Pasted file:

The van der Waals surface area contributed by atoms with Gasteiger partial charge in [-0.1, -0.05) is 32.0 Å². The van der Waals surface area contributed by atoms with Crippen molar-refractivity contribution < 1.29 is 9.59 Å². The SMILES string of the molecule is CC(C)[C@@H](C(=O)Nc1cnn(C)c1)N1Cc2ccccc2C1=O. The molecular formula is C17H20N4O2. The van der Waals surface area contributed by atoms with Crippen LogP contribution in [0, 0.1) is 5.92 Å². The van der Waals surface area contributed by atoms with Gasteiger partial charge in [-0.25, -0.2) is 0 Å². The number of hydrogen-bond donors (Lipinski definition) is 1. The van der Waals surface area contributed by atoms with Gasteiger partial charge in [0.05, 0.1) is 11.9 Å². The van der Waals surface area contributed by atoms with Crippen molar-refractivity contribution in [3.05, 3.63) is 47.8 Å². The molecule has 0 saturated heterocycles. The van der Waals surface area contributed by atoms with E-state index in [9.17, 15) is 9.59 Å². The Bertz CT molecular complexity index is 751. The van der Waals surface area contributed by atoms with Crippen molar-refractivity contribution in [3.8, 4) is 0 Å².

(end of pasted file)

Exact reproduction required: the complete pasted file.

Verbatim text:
The van der Waals surface area contributed by atoms with Gasteiger partial charge in [-0.1, -0.05) is 32.0 Å². The van der Waals surface area contributed by atoms with Crippen molar-refractivity contribution < 1.29 is 9.59 Å². The SMILES string of the molecule is CC(C)[C@@H](C(=O)Nc1cnn(C)c1)N1Cc2ccccc2C1=O. The molecular formula is C17H20N4O2. The van der Waals surface area contributed by atoms with Crippen LogP contribution in [0, 0.1) is 5.92 Å². The van der Waals surface area contributed by atoms with Gasteiger partial charge in [-0.25, -0.2) is 0 Å². The number of hydrogen-bond donors (Lipinski definition) is 1. The van der Waals surface area contributed by atoms with Gasteiger partial charge in [0.05, 0.1) is 11.9 Å². The van der Waals surface area contributed by atoms with Crippen molar-refractivity contribution in [3.05, 3.63) is 47.8 Å². The molecule has 0 saturated heterocycles. The van der Waals surface area contributed by atoms with E-state index in [9.17, 15) is 9.59 Å². The Bertz CT molecular complexity index is 751. The van der Waals surface area contributed by atoms with Crippen molar-refractivity contribution in [3.8, 4) is 0 Å².